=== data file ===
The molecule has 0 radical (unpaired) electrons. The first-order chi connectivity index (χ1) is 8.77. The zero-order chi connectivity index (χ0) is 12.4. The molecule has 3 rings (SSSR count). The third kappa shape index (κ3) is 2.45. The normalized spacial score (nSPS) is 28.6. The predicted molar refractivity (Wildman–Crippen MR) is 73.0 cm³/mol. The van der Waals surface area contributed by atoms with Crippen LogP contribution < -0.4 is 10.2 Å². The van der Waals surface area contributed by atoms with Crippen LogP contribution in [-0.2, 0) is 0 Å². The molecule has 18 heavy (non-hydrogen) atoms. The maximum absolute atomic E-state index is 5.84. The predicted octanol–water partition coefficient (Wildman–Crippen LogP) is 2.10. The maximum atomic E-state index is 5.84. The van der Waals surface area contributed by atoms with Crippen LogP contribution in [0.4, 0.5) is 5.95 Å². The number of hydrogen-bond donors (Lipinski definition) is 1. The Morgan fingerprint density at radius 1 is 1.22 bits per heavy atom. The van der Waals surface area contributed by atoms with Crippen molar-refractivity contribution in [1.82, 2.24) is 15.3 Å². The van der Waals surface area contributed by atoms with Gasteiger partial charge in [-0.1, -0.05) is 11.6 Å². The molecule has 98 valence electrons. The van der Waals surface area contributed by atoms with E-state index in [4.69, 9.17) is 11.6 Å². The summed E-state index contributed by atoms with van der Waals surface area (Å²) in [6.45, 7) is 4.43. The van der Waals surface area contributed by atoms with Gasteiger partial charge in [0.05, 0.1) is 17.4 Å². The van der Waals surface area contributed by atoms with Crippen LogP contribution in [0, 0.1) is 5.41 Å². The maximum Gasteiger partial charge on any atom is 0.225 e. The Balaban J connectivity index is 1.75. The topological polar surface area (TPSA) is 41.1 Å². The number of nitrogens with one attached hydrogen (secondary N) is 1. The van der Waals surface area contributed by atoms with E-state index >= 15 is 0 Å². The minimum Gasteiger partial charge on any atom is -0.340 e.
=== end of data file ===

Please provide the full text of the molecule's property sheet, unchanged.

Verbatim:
The molecule has 0 radical (unpaired) electrons. The first-order chi connectivity index (χ1) is 8.77. The zero-order chi connectivity index (χ0) is 12.4. The molecule has 3 rings (SSSR count). The third kappa shape index (κ3) is 2.45. The normalized spacial score (nSPS) is 28.6. The predicted molar refractivity (Wildman–Crippen MR) is 73.0 cm³/mol. The van der Waals surface area contributed by atoms with Crippen LogP contribution < -0.4 is 10.2 Å². The van der Waals surface area contributed by atoms with Crippen LogP contribution in [-0.2, 0) is 0 Å². The molecule has 18 heavy (non-hydrogen) atoms. The maximum absolute atomic E-state index is 5.84. The predicted octanol–water partition coefficient (Wildman–Crippen LogP) is 2.10. The maximum atomic E-state index is 5.84. The van der Waals surface area contributed by atoms with Crippen LogP contribution in [0.4, 0.5) is 5.95 Å². The number of hydrogen-bond donors (Lipinski definition) is 1. The Morgan fingerprint density at radius 1 is 1.22 bits per heavy atom. The van der Waals surface area contributed by atoms with Crippen molar-refractivity contribution in [1.82, 2.24) is 15.3 Å². The van der Waals surface area contributed by atoms with Gasteiger partial charge in [-0.1, -0.05) is 11.6 Å². The molecule has 98 valence electrons. The van der Waals surface area contributed by atoms with E-state index in [4.69, 9.17) is 11.6 Å². The summed E-state index contributed by atoms with van der Waals surface area (Å²) in [6.45, 7) is 4.43. The van der Waals surface area contributed by atoms with Gasteiger partial charge in [0.05, 0.1) is 17.4 Å². The van der Waals surface area contributed by atoms with Crippen LogP contribution in [0, 0.1) is 5.41 Å². The maximum Gasteiger partial charge on any atom is 0.225 e. The Balaban J connectivity index is 1.75. The topological polar surface area (TPSA) is 41.1 Å². The number of nitrogens with one attached hydrogen (secondary N) is 1. The van der Waals surface area contributed by atoms with E-state index >= 15 is 0 Å². The minimum Gasteiger partial charge on any atom is -0.340 e.